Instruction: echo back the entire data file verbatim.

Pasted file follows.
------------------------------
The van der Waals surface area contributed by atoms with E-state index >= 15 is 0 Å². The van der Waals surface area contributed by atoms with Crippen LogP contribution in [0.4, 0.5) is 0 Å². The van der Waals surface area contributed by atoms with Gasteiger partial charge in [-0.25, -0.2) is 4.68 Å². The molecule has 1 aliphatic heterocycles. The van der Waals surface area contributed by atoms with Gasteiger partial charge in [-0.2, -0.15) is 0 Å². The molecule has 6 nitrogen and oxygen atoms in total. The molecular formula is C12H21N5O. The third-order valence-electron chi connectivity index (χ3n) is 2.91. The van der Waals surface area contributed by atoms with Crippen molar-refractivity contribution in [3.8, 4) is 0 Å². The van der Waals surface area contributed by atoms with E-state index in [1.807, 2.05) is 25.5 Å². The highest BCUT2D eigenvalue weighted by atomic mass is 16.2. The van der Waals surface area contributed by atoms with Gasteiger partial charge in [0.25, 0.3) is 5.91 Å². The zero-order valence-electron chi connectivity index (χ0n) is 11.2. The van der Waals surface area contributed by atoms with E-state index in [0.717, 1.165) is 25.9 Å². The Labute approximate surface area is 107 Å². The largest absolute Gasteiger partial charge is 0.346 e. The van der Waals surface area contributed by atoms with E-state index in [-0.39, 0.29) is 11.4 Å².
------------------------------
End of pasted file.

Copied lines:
The van der Waals surface area contributed by atoms with E-state index >= 15 is 0 Å². The van der Waals surface area contributed by atoms with Crippen LogP contribution in [0.4, 0.5) is 0 Å². The van der Waals surface area contributed by atoms with Gasteiger partial charge in [-0.25, -0.2) is 4.68 Å². The molecule has 1 aliphatic heterocycles. The van der Waals surface area contributed by atoms with Gasteiger partial charge in [-0.2, -0.15) is 0 Å². The molecule has 6 nitrogen and oxygen atoms in total. The molecular formula is C12H21N5O. The third-order valence-electron chi connectivity index (χ3n) is 2.91. The van der Waals surface area contributed by atoms with Crippen molar-refractivity contribution in [3.8, 4) is 0 Å². The van der Waals surface area contributed by atoms with E-state index in [1.807, 2.05) is 25.5 Å². The highest BCUT2D eigenvalue weighted by atomic mass is 16.2. The van der Waals surface area contributed by atoms with Gasteiger partial charge in [0.25, 0.3) is 5.91 Å². The zero-order valence-electron chi connectivity index (χ0n) is 11.2. The van der Waals surface area contributed by atoms with E-state index in [0.717, 1.165) is 25.9 Å². The Labute approximate surface area is 107 Å². The largest absolute Gasteiger partial charge is 0.346 e. The van der Waals surface area contributed by atoms with E-state index in [-0.39, 0.29) is 11.4 Å².